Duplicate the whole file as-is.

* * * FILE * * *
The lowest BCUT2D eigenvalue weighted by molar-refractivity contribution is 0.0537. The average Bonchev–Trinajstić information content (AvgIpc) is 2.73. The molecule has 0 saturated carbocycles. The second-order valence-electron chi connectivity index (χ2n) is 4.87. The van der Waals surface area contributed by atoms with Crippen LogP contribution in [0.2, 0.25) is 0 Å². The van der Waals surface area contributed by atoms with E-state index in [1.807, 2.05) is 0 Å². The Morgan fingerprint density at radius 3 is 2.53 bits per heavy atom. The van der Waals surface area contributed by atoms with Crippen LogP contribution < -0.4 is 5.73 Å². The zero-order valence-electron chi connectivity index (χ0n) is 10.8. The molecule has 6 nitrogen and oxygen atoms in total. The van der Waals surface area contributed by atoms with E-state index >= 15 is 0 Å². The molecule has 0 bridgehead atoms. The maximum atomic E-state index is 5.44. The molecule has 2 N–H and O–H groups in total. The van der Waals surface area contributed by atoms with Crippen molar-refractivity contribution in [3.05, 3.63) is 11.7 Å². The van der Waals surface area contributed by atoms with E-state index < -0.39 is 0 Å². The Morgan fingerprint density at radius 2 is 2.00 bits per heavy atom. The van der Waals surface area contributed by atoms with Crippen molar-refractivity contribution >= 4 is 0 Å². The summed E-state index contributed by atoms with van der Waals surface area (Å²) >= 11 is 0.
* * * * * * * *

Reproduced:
The lowest BCUT2D eigenvalue weighted by molar-refractivity contribution is 0.0537. The average Bonchev–Trinajstić information content (AvgIpc) is 2.73. The molecule has 0 saturated carbocycles. The second-order valence-electron chi connectivity index (χ2n) is 4.87. The van der Waals surface area contributed by atoms with Crippen LogP contribution in [0.2, 0.25) is 0 Å². The van der Waals surface area contributed by atoms with E-state index in [1.807, 2.05) is 0 Å². The Morgan fingerprint density at radius 3 is 2.53 bits per heavy atom. The van der Waals surface area contributed by atoms with Crippen LogP contribution < -0.4 is 5.73 Å². The zero-order valence-electron chi connectivity index (χ0n) is 10.8. The molecule has 6 nitrogen and oxygen atoms in total. The van der Waals surface area contributed by atoms with E-state index >= 15 is 0 Å². The molecule has 0 bridgehead atoms. The maximum atomic E-state index is 5.44. The molecule has 2 N–H and O–H groups in total. The van der Waals surface area contributed by atoms with Crippen molar-refractivity contribution in [3.05, 3.63) is 11.7 Å². The van der Waals surface area contributed by atoms with E-state index < -0.39 is 0 Å². The Morgan fingerprint density at radius 2 is 2.00 bits per heavy atom. The van der Waals surface area contributed by atoms with Crippen molar-refractivity contribution >= 4 is 0 Å². The summed E-state index contributed by atoms with van der Waals surface area (Å²) >= 11 is 0.